• Soleal line and middle 1/3rd of the medial border of the tibia.
  • Tendinous arch between the tibia and fibula.

Insertion

The muscle fibres slope downward to create a gigantic abdomen, which provides rise to a tendon. The tendon of soleus fuses with that of gastrocnemius to create tendocalcaneus, that is added into the middle 1/3rd of the posterior surface of calcaneum.

Nerve Supply

It’s supplied by 2 branches of the tibial nerve:

Actions

  • It’s a plantar flexor of the foot in the ankle and steadies the leg on the foot during standing. It’s regarded as the “workhorse” of the plantar flexion.
  • It’s slow acting but more strong than gastrocnemius. It functions as a bottom gear during wandering. (Note: Gastrocnemius functions as a top gear during running and leaping.).

Key Points

Clinical Testing

To examine gastrocnemius and soleus together (triceps surae), request the patient to stand on the toes or plantar flex the foot. If normal the tendocalcaneus can be viewed and palpated above the heel.

Clinical significance

Calf muscle pump and peripheral heart: The gastrocnemius and soleus jointly make a ‘calf muscle pump which eases the venous return from the lower limb.

The soleus muscle is regarded as the peripheral heart as it houses large venous sinuses referred to as soleal sinuses which convey with all the superficial veins by perforating veins and with deep veins directly.

Consequently, contraction of soleus helps in sucking the blood from superficial veins and propelling it into deep veins.

Plantaris

It’s a small muscle with a short gut and long slim tendon. It is located between the gastrocnemius and soleus.

Origin.

It appears from the lower 1/3rd of the lateral supracondylar line and the adjoining part of the oblique popliteal ligament.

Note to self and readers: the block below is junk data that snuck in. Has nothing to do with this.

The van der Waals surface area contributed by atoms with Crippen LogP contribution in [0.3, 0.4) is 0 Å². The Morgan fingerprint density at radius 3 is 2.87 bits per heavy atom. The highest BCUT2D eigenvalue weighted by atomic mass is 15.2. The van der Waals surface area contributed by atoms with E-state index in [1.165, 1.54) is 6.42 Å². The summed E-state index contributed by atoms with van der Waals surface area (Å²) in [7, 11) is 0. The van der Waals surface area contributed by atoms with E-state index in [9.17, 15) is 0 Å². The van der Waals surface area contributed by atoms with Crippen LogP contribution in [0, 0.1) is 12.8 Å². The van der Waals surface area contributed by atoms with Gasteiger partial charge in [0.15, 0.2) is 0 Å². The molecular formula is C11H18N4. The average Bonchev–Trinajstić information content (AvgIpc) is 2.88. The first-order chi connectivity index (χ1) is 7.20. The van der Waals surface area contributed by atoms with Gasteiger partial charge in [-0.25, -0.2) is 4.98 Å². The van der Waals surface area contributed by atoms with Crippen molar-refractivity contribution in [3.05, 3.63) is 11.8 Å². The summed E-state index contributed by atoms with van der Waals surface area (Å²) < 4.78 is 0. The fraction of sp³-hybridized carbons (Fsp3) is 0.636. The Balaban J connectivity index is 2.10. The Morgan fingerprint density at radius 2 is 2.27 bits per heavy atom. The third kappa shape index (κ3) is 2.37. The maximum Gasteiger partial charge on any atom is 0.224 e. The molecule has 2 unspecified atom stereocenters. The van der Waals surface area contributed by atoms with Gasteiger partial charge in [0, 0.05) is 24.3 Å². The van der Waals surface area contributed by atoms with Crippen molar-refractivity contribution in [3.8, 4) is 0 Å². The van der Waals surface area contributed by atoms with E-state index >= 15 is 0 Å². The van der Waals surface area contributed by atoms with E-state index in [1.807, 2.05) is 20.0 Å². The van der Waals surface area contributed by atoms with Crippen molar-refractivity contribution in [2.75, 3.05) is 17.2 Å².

Insertion.

Its tendon combines with all the medial margin of tendo calcaneus and fit into the middle 1/3rd of the posterior surface of the calcaneum medial to the connection of tendo calcaneus.

The long slim tendon of plantaris is easily mistaken by the very first year medical students for a nerve; thus, it’s frequently called freshman’s nerve.

Clinical significance

Tendon grafting: The plantaris is a vestigial muscle in human beings and is absent in 5-10% of individuals. It’s trivial job either as flexor of the knee or as plantar flexor of the ankle; thus, the tendon of plantaris is utilised for grafting (example, reconstructive surgery of the tendons of the hand).

Deep Muscles

There are four muscles in the deep posterior compartment of the leg – the popliteus, flexor hallucis longus, flexor digitorum longus, and tibialis posterior. The popliteus muscle acts on the knee, whereas the other three muscles act mainly on the foot.

Origin, insertion, Nerve Supply, and Actions of the deep muscles of the back of the leg.

MuscleOriginTendonInsertionNerve supplyActions
PopliteusAnterior part of the popliteal groove on the lateral condyle of the femurIts tendon of origin is 1 inch long, and intracapsular but extrasynovial Medial two-third of the triangular area above the soleal line, on the posterior surface of the tibiaTibial nerve (L4, L5; S1)Unlocks the locked knee by rotating the femur laterally during initial stages of flexion of the knee
Flexor digitorum longus (FDL) 1. Upper two-third of the medial part of the posterior surface of the tibia below the soleal line.
2. Fascia covering the tibialis posterior.
Its tendon:
1. Crosses superficially to the tendon of tibialis posterior in the lower part of the leg and tendon of FHL in the sole.
2. Subdivides into four tendons for lateral four toes, accessorius
Plantar surface of the base of distal phalanges of the lateral four toes.Tibial nerve (S2, S3)Its tendon:
1. Plantar flexes lateral four toes.
2. Plantar flexes ankle.
3. Maintains the longitudinal arches of the foot.
Flexor hallucis longus (FHL)1. Lower three-fourth of the posterior surface of the shaft of the fibula, behind the medial crest.2. Adjoining part of the posterior interosseous membraneIts tendon:
1. Grooves two bones, talus between its medial and posterior tubercles and the calcaneum underneath sustentaculum tali.
2. In the sole it is crossed superficially by the tendon of FDL.
Plantar surface of the base of distal phalanx of great Tibial nerve (S2, S3)1. Plantar flexes great toe.
2. Plantar flexes the ankle weakly.
3. Supports the medial longitudinal arch of the foot
Tibialis posterior1. Upper 2/3rd of the lateral part of the posterior surface of tibia below the soleal line.